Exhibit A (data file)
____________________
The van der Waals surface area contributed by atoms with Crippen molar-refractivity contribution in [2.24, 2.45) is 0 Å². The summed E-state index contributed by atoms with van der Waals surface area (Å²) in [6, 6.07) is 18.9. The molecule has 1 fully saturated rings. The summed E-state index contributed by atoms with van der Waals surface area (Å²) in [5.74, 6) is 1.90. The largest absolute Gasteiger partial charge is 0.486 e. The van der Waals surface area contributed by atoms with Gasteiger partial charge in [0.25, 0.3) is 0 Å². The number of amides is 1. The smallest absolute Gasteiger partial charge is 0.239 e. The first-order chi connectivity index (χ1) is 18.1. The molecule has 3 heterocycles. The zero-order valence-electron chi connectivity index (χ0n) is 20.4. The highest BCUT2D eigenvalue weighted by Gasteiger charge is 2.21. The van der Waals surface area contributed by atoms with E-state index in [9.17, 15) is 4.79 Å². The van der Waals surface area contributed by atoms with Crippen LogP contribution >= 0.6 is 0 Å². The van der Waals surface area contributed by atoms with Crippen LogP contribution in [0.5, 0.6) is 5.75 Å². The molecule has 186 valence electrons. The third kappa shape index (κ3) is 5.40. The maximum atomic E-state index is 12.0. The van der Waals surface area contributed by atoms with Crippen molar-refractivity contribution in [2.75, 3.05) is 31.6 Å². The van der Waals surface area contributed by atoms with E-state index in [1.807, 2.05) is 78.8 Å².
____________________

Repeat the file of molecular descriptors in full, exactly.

The van der Waals surface area contributed by atoms with Crippen molar-refractivity contribution in [2.24, 2.45) is 0 Å². The summed E-state index contributed by atoms with van der Waals surface area (Å²) in [6, 6.07) is 18.9. The molecule has 1 fully saturated rings. The summed E-state index contributed by atoms with van der Waals surface area (Å²) in [5.74, 6) is 1.90. The largest absolute Gasteiger partial charge is 0.486 e. The van der Waals surface area contributed by atoms with Gasteiger partial charge in [0.25, 0.3) is 0 Å². The number of amides is 1. The smallest absolute Gasteiger partial charge is 0.239 e. The first-order chi connectivity index (χ1) is 18.1. The molecule has 3 heterocycles. The zero-order valence-electron chi connectivity index (χ0n) is 20.4. The highest BCUT2D eigenvalue weighted by Gasteiger charge is 2.21. The van der Waals surface area contributed by atoms with E-state index in [9.17, 15) is 4.79 Å². The van der Waals surface area contributed by atoms with Crippen LogP contribution >= 0.6 is 0 Å². The van der Waals surface area contributed by atoms with Crippen LogP contribution in [0.5, 0.6) is 5.75 Å². The molecule has 186 valence electrons. The third kappa shape index (κ3) is 5.40. The maximum atomic E-state index is 12.0. The van der Waals surface area contributed by atoms with Crippen molar-refractivity contribution in [2.75, 3.05) is 31.6 Å². The van der Waals surface area contributed by atoms with E-state index in [1.807, 2.05) is 78.8 Å².